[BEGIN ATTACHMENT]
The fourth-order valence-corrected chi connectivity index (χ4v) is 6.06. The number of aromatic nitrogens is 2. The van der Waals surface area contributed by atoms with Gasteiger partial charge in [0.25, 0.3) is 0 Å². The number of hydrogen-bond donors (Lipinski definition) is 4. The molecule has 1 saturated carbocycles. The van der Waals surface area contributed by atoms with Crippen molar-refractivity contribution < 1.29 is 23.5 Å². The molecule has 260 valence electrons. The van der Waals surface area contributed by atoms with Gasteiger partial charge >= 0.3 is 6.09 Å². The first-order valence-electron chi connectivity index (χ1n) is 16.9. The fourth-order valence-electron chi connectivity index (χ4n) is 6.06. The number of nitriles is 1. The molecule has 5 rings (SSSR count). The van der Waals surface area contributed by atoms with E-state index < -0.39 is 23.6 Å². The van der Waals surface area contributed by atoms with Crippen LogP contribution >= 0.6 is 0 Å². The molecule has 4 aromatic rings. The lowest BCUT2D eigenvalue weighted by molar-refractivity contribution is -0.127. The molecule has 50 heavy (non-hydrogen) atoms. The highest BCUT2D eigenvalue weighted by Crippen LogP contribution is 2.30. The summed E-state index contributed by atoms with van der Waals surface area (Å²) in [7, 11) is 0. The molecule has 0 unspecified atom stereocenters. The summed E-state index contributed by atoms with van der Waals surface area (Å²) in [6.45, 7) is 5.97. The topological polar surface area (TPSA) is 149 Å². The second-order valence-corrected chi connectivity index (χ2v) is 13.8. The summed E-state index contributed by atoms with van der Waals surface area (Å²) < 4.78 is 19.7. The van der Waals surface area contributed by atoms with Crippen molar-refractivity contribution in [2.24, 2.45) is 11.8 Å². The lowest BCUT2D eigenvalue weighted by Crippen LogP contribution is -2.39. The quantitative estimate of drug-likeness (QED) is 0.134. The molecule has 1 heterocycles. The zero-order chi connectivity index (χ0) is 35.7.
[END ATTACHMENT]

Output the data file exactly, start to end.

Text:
The fourth-order valence-corrected chi connectivity index (χ4v) is 6.06. The number of aromatic nitrogens is 2. The van der Waals surface area contributed by atoms with Gasteiger partial charge in [0.25, 0.3) is 0 Å². The number of hydrogen-bond donors (Lipinski definition) is 4. The molecule has 1 saturated carbocycles. The van der Waals surface area contributed by atoms with Crippen molar-refractivity contribution < 1.29 is 23.5 Å². The molecule has 260 valence electrons. The van der Waals surface area contributed by atoms with Gasteiger partial charge >= 0.3 is 6.09 Å². The first-order valence-electron chi connectivity index (χ1n) is 16.9. The fourth-order valence-electron chi connectivity index (χ4n) is 6.06. The number of nitriles is 1. The molecule has 5 rings (SSSR count). The van der Waals surface area contributed by atoms with E-state index < -0.39 is 23.6 Å². The van der Waals surface area contributed by atoms with Crippen LogP contribution >= 0.6 is 0 Å². The molecule has 4 aromatic rings. The lowest BCUT2D eigenvalue weighted by molar-refractivity contribution is -0.127. The molecule has 50 heavy (non-hydrogen) atoms. The highest BCUT2D eigenvalue weighted by Crippen LogP contribution is 2.30. The summed E-state index contributed by atoms with van der Waals surface area (Å²) in [7, 11) is 0. The molecule has 0 unspecified atom stereocenters. The summed E-state index contributed by atoms with van der Waals surface area (Å²) in [6.45, 7) is 5.97. The topological polar surface area (TPSA) is 149 Å². The second-order valence-corrected chi connectivity index (χ2v) is 13.8. The summed E-state index contributed by atoms with van der Waals surface area (Å²) < 4.78 is 19.7. The van der Waals surface area contributed by atoms with Crippen molar-refractivity contribution in [2.24, 2.45) is 11.8 Å². The lowest BCUT2D eigenvalue weighted by Crippen LogP contribution is -2.39. The quantitative estimate of drug-likeness (QED) is 0.134. The molecule has 1 heterocycles. The zero-order chi connectivity index (χ0) is 35.7.